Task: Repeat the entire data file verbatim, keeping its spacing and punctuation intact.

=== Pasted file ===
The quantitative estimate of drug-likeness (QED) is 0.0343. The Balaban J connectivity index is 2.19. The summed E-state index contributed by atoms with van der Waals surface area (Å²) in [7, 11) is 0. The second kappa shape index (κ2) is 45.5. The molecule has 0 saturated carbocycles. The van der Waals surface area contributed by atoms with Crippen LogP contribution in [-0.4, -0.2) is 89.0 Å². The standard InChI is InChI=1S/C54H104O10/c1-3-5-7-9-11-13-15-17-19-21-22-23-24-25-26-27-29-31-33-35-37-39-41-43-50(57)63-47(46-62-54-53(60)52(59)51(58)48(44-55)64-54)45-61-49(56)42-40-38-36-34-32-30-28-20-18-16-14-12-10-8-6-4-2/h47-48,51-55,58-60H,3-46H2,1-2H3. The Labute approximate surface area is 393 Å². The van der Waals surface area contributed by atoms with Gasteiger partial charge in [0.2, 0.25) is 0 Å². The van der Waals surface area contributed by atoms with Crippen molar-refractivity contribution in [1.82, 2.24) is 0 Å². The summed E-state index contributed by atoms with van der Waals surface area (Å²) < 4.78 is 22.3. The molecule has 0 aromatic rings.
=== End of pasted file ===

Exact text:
The quantitative estimate of drug-likeness (QED) is 0.0343. The Balaban J connectivity index is 2.19. The summed E-state index contributed by atoms with van der Waals surface area (Å²) in [7, 11) is 0. The second kappa shape index (κ2) is 45.5. The molecule has 0 saturated carbocycles. The van der Waals surface area contributed by atoms with Crippen LogP contribution in [-0.4, -0.2) is 89.0 Å². The standard InChI is InChI=1S/C54H104O10/c1-3-5-7-9-11-13-15-17-19-21-22-23-24-25-26-27-29-31-33-35-37-39-41-43-50(57)63-47(46-62-54-53(60)52(59)51(58)48(44-55)64-54)45-61-49(56)42-40-38-36-34-32-30-28-20-18-16-14-12-10-8-6-4-2/h47-48,51-55,58-60H,3-46H2,1-2H3. The Labute approximate surface area is 393 Å². The van der Waals surface area contributed by atoms with Gasteiger partial charge in [0.2, 0.25) is 0 Å². The van der Waals surface area contributed by atoms with Crippen molar-refractivity contribution in [1.82, 2.24) is 0 Å². The summed E-state index contributed by atoms with van der Waals surface area (Å²) < 4.78 is 22.3. The molecule has 0 aromatic rings.